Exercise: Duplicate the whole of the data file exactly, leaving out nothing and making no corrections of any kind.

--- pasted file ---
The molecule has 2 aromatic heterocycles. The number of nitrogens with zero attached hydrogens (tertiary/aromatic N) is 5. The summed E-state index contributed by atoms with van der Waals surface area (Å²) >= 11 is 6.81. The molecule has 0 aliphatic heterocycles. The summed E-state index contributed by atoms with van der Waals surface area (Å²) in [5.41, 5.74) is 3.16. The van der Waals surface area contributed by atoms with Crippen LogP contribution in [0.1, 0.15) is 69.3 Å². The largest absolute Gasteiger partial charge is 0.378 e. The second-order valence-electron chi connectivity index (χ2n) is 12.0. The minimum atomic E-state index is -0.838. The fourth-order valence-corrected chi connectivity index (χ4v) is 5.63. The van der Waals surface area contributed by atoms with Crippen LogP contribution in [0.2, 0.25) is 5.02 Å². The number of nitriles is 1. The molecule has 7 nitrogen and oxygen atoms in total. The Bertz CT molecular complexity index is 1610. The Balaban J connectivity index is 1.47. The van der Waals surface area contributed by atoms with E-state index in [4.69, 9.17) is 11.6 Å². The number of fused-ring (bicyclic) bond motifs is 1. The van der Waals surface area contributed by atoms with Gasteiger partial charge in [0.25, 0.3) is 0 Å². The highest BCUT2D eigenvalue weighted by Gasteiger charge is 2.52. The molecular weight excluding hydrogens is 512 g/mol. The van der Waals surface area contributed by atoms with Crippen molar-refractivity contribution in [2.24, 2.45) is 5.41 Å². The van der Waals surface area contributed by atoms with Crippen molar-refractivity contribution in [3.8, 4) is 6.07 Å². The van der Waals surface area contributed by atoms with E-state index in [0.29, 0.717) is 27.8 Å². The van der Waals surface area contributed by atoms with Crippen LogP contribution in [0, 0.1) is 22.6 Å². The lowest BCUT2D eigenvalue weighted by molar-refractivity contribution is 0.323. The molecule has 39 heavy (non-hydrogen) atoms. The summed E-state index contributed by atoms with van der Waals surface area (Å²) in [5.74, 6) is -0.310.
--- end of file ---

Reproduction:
The molecule has 2 aromatic heterocycles. The number of nitrogens with zero attached hydrogens (tertiary/aromatic N) is 5. The summed E-state index contributed by atoms with van der Waals surface area (Å²) >= 11 is 6.81. The molecule has 0 aliphatic heterocycles. The summed E-state index contributed by atoms with van der Waals surface area (Å²) in [5.41, 5.74) is 3.16. The van der Waals surface area contributed by atoms with Crippen LogP contribution in [0.1, 0.15) is 69.3 Å². The largest absolute Gasteiger partial charge is 0.378 e. The second-order valence-electron chi connectivity index (χ2n) is 12.0. The minimum atomic E-state index is -0.838. The fourth-order valence-corrected chi connectivity index (χ4v) is 5.63. The van der Waals surface area contributed by atoms with Crippen LogP contribution in [0.2, 0.25) is 5.02 Å². The number of nitriles is 1. The molecule has 7 nitrogen and oxygen atoms in total. The Bertz CT molecular complexity index is 1610. The Balaban J connectivity index is 1.47. The van der Waals surface area contributed by atoms with E-state index in [4.69, 9.17) is 11.6 Å². The number of fused-ring (bicyclic) bond motifs is 1. The van der Waals surface area contributed by atoms with Gasteiger partial charge in [0.25, 0.3) is 0 Å². The highest BCUT2D eigenvalue weighted by Gasteiger charge is 2.52. The molecular weight excluding hydrogens is 512 g/mol. The van der Waals surface area contributed by atoms with Crippen molar-refractivity contribution in [2.24, 2.45) is 5.41 Å². The van der Waals surface area contributed by atoms with Crippen molar-refractivity contribution in [3.8, 4) is 6.07 Å². The van der Waals surface area contributed by atoms with E-state index in [0.29, 0.717) is 27.8 Å². The van der Waals surface area contributed by atoms with Crippen LogP contribution in [0, 0.1) is 22.6 Å². The lowest BCUT2D eigenvalue weighted by molar-refractivity contribution is 0.323. The molecule has 39 heavy (non-hydrogen) atoms. The summed E-state index contributed by atoms with van der Waals surface area (Å²) in [5.74, 6) is -0.310.